Mercury Retrograde

Mercury retrograde. A 3-week period, four times a year, during which... well, it's an astrological thing. During the time of the murky retrograde, things relating to communication and technology can experience problems. Or so they say, the astrologers. I never believed it, because astrology is not a science, it’s utterly flaky and smart, rational people don't believe in astrology, right?

Except, over the years I've noticed that really annoying things tend to have been happening with communication and technology during those four times a year. Yes, yes - I know about the psychology of creating superstitions, but I have still become convinced that maybe there's something to it. So, I was playing with the idea of doing a post about some things that happened in the last three weeks - I got my new wheelchair and thanks to some fairly major seating issues, I have a $17K freakin’ sculpture standing in my living room, taking up space I don't have:

My computer had a wee crash, but it thankgodfully righted itself in no time, so I don't think that counts (although, it is the first time it’s happened in over a year and it did happen during a Mercury retrograde). And then... Then a technological issue of monumental and traumatic proportions happened.

It was a beautiful day and I was walking around the neighbourhood, camera at my side, ready to snap anything that looked snappable. I was taking pictures of a lovely architectural detail when I accidentally depressed a button and the camera lost power. Somewhere in the corner of my soul, I gulped and turned white as a sheet, but managed to remain outwardly calm while I progressed through the various fiddlings that one does while checking what just killed (I almost can’t type it) one's camera. Nothing worked and as I was a hop, skip and a jump from the store where I bought it, I went there, explained what happened and thrust it at a staff asking – ok, begging piteously - if they knew what was going on. They fiddled, consulted with other staff, but with no luck. Then they told me they had to send it into Fuji and I’d get an estimate after three weeks.

"Three weeks?" I gasped, feeling the blood draining from my face. Three weeks or more without my camera? The camera that is just below 'without my computer' in my personal pantheon of hell? The camera that has become an extension of myself? Spring is coming - how can I live through spring without the camera to take pictures of all the gorgeous spring things? I may have sobbed. Just a little.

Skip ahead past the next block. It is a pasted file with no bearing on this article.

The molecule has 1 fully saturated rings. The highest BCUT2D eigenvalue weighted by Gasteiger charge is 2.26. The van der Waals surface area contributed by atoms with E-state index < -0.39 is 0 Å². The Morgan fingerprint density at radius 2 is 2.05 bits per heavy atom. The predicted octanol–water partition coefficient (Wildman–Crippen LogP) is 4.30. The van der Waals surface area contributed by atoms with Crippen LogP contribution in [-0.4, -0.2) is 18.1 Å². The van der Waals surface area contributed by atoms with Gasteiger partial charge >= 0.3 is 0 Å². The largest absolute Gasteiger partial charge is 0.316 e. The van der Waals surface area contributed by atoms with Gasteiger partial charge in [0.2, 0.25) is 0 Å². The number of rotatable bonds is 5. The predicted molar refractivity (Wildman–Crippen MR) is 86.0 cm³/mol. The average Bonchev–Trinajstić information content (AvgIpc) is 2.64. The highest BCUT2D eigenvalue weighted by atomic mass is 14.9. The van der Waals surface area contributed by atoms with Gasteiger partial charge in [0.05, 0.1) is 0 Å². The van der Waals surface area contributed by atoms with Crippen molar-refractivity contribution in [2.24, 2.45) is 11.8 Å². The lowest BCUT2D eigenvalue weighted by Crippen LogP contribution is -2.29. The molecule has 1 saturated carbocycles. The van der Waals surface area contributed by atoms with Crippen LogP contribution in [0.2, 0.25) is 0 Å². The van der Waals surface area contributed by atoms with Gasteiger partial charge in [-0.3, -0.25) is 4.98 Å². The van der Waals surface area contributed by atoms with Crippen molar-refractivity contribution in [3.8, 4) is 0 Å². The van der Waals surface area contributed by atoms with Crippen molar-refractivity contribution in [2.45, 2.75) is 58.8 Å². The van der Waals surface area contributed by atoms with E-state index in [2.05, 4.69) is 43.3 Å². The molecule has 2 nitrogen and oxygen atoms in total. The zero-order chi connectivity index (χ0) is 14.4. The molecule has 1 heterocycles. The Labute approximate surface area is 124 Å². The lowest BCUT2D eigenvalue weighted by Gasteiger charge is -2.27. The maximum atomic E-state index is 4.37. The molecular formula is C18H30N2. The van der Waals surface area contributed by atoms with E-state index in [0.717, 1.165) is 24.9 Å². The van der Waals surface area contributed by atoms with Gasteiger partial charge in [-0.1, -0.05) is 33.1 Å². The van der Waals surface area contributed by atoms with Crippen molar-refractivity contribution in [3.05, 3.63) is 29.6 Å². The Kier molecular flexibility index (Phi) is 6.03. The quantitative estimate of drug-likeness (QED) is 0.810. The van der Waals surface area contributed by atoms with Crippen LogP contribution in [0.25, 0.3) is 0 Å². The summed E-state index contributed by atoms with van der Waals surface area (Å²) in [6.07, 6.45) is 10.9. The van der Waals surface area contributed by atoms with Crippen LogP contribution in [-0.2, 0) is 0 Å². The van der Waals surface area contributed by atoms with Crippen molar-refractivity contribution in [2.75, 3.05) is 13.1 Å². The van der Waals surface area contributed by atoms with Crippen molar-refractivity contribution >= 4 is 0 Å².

I took the camera home - I had to find my extended warranty and I wasn't prepared to leave my baby alone with strangers. When I got home, I dug out the instruction manual, called up the Fuji web site and prepared to troubleshoot. I couldn't make myself believe that my darling was broken. After a while, I thought 'before I try anything else, maybe I should try to put in new batteries, just so I can say that of course I tried to put in new batteries'.

The camera's fine.

I’ll defend my being a Techno Twit of such extraordinary proportions by saying that the time between pressing the button and the camera dying was of a definite cause-and-effect length. And I was hungry. I get stupid when I’m hungry. Thinking outside the box is impossible when I'm hungry. However, I kinda thought that just as a computer tech’s first question is “is it plugged in?”, someone working in a store where people would likely come in and desperately hand them inoperative cameras all the time, would have a first question along the lines of “how’s the battery?”.

So much for Mercury retrograde.

p.s. Please note that although I wrote this post a week ago, I refrained from making it public until after Mercury changed direction. And that knocking sound you’re hearing? I’m checking for secret compartments in my desk. Really.

p.p.s. Looks like Juno and I had a “great minds think alike” moment. Or maybe it’s “fools seldom differ”. I prefer the former.